Presented by Hub Theatre Company of Boston
By Bruce Graham
Directed by Daniel Bourque
Review by Travis Manni
(Boston, MA) If characters are going to be trapped in a prison, they have to be compelling for the sake of a play. Thankfully, in Hub Theatre Company of Boston’s production of Daniel Bourque’s Coyote on a Fence, all the characters are quite fascinating to watch move around and exist in the world of jail cells.
To make use of his time on death row, inmate John Brennan (Mark Krawczyk) has spearheaded a newspaper, the Death Row Advocate. In particular, his obituaries have caught the eye of reporter Sam Fried (Robert Orzalli), who attempts to learn what the editor did to wind up so close to death’s door. Meanwhile, new cell neighbor and extreme white supremacist Bobby Reyburn (Cameron Gosselin) only wants to make friends and chummy officer Shawna DuChamps (Regine Vital) supervises all interactions to make sure things never get out of hand.
One of the striking pieces of Hub Theatre Company’s production was its excellent use of space. There is a second floor balcony that circles the main stage area, and several times throughout the show a character would appear on this tiered level to oversee the prisoners below or conduct a dialogue. It was a simple touch that elevated the performance and gave it a little extra spark.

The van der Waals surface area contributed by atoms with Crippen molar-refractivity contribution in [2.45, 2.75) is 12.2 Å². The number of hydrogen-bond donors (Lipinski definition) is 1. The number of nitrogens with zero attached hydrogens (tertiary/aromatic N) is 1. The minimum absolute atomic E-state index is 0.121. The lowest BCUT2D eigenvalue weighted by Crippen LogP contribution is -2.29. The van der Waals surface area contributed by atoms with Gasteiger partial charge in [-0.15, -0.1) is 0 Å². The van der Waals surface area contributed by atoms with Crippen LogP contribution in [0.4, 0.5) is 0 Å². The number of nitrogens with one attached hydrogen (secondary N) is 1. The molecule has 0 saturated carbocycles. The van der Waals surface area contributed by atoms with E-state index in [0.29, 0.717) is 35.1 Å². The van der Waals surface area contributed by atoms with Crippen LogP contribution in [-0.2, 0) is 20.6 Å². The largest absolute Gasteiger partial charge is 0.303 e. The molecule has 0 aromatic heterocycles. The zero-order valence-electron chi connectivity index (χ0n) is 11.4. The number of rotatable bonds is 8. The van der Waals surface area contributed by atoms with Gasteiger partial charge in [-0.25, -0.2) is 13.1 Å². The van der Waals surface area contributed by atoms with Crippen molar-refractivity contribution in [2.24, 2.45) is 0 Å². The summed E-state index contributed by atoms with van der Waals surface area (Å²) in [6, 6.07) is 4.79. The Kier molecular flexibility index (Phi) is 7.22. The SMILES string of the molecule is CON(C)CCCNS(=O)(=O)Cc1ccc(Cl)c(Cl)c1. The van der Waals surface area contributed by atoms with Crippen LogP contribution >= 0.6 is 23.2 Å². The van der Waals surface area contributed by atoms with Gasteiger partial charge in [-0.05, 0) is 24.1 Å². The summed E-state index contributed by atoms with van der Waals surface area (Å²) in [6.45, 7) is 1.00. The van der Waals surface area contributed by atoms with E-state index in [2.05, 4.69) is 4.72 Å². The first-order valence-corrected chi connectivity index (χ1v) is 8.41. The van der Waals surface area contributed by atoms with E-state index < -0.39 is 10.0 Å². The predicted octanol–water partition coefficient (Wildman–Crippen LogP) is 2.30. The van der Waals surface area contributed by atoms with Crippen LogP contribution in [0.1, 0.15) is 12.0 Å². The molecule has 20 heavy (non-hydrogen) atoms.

The performances themselves were all around quite stunning. Regine Vital as Officer Shawna DuChamps is brutal and consistent, while still maintaining the softer charisma and approachability of the character. Mark Krawczyk as the tortured John Brennan struggled at first to connect with the audience, with a couple of detached monologues, but quickly redeems himself to reveal the character’s true compassion. Capping it off was Cameron Gosselin’s truly standout performance as the racist, zany, and mentally unstable Bobby. He manages to portray a wicked and vile man while still keeping a sense of humanity infused with a quirky likeability to make a remarkable portrait and examination of a compelling character.
Also captivating was the repeated shackling of John Brennan in preparation for his interviews with reporter Sam Fried. There was a mesmerizing type of devastation to watching him briefly hold himself in a fetal position as chains were cuffed to his ankles that became kind of cathartic, reminding you that while the characters felt human, they were trapped in a system that treated them like animals.
To make both an interesting plot and world inhabited by characters that are both relatable and human is the ultimate accomplishment of any show. Adding the fact that the main characters are men who have murdered in cold blood and are still able to trigger sympathy and compassion from the audience makes Coyote on a Fence a great theatrical success, and a show that anyone can find enjoyable.
Coyote on a Fence runs for 1 hour, 30 minutes without an intermission. All performances are PWYC (Pay What You Can) and tickets can be purchased here.
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